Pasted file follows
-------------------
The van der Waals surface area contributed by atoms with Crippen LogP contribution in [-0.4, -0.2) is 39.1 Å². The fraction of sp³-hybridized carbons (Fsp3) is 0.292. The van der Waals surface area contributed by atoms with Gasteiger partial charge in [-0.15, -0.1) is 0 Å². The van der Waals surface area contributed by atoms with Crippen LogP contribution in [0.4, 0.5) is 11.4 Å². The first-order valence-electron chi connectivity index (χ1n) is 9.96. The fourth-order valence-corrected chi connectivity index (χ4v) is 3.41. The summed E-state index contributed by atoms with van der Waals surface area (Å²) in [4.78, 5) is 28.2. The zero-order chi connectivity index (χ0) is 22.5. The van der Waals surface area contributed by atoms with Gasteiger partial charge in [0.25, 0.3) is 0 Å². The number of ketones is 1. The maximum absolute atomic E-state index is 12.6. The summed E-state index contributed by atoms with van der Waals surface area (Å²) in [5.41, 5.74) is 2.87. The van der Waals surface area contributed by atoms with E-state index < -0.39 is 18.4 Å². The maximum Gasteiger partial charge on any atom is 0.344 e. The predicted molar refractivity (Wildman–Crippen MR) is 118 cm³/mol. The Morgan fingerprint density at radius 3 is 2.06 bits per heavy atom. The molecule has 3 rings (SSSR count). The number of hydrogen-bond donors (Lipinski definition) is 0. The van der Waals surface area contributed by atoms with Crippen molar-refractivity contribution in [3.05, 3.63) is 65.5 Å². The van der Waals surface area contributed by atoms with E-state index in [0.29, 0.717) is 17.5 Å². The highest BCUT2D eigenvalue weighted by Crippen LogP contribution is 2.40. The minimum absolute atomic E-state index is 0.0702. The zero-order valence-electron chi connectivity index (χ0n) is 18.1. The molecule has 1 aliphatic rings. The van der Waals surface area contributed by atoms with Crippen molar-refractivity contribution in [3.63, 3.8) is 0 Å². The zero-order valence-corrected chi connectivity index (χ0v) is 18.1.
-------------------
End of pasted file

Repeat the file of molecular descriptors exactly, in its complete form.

The van der Waals surface area contributed by atoms with Crippen LogP contribution in [-0.4, -0.2) is 39.1 Å². The fraction of sp³-hybridized carbons (Fsp3) is 0.292. The van der Waals surface area contributed by atoms with Gasteiger partial charge in [-0.15, -0.1) is 0 Å². The van der Waals surface area contributed by atoms with Crippen LogP contribution in [0.4, 0.5) is 11.4 Å². The first-order valence-electron chi connectivity index (χ1n) is 9.96. The fourth-order valence-corrected chi connectivity index (χ4v) is 3.41. The summed E-state index contributed by atoms with van der Waals surface area (Å²) in [4.78, 5) is 28.2. The zero-order chi connectivity index (χ0) is 22.5. The van der Waals surface area contributed by atoms with Gasteiger partial charge in [0.25, 0.3) is 0 Å². The number of ketones is 1. The maximum absolute atomic E-state index is 12.6. The summed E-state index contributed by atoms with van der Waals surface area (Å²) in [5.41, 5.74) is 2.87. The van der Waals surface area contributed by atoms with E-state index < -0.39 is 18.4 Å². The maximum Gasteiger partial charge on any atom is 0.344 e. The predicted molar refractivity (Wildman–Crippen MR) is 118 cm³/mol. The Morgan fingerprint density at radius 3 is 2.06 bits per heavy atom. The molecule has 3 rings (SSSR count). The number of hydrogen-bond donors (Lipinski definition) is 0. The van der Waals surface area contributed by atoms with Crippen molar-refractivity contribution in [3.05, 3.63) is 65.5 Å². The van der Waals surface area contributed by atoms with E-state index in [0.29, 0.717) is 17.5 Å². The highest BCUT2D eigenvalue weighted by Crippen LogP contribution is 2.40. The minimum absolute atomic E-state index is 0.0702. The zero-order valence-electron chi connectivity index (χ0n) is 18.1. The molecule has 1 aliphatic rings. The van der Waals surface area contributed by atoms with Crippen molar-refractivity contribution in [3.63, 3.8) is 0 Å². The zero-order valence-corrected chi connectivity index (χ0v) is 18.1.